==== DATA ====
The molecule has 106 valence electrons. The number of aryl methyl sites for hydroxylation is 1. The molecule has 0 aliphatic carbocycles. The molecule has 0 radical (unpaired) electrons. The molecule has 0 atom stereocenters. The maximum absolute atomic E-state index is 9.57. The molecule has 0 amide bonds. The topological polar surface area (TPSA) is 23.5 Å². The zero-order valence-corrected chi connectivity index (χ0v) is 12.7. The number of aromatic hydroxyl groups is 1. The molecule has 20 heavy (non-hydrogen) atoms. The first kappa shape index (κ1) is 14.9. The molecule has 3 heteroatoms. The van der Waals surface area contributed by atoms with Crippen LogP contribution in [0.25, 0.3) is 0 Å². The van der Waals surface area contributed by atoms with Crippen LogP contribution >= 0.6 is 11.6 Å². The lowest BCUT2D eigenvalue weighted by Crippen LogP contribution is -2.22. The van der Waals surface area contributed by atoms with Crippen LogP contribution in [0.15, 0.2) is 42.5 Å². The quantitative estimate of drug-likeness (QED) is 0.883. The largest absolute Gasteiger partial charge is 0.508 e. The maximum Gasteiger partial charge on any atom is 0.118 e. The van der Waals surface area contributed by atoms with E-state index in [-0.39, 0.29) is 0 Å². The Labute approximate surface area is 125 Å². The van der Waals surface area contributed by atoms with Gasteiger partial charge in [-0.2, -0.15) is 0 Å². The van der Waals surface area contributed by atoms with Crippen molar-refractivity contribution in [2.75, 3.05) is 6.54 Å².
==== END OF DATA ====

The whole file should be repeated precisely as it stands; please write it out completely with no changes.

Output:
The molecule has 106 valence electrons. The number of aryl methyl sites for hydroxylation is 1. The molecule has 0 aliphatic carbocycles. The molecule has 0 radical (unpaired) electrons. The molecule has 0 atom stereocenters. The maximum absolute atomic E-state index is 9.57. The molecule has 0 amide bonds. The topological polar surface area (TPSA) is 23.5 Å². The zero-order valence-corrected chi connectivity index (χ0v) is 12.7. The number of aromatic hydroxyl groups is 1. The molecule has 20 heavy (non-hydrogen) atoms. The first kappa shape index (κ1) is 14.9. The molecule has 3 heteroatoms. The van der Waals surface area contributed by atoms with Crippen LogP contribution in [0.25, 0.3) is 0 Å². The van der Waals surface area contributed by atoms with Crippen LogP contribution >= 0.6 is 11.6 Å². The lowest BCUT2D eigenvalue weighted by Crippen LogP contribution is -2.22. The van der Waals surface area contributed by atoms with Crippen LogP contribution in [0.15, 0.2) is 42.5 Å². The quantitative estimate of drug-likeness (QED) is 0.883. The largest absolute Gasteiger partial charge is 0.508 e. The maximum Gasteiger partial charge on any atom is 0.118 e. The van der Waals surface area contributed by atoms with E-state index in [-0.39, 0.29) is 0 Å². The Labute approximate surface area is 125 Å². The van der Waals surface area contributed by atoms with Gasteiger partial charge in [-0.2, -0.15) is 0 Å². The van der Waals surface area contributed by atoms with Crippen molar-refractivity contribution in [2.75, 3.05) is 6.54 Å².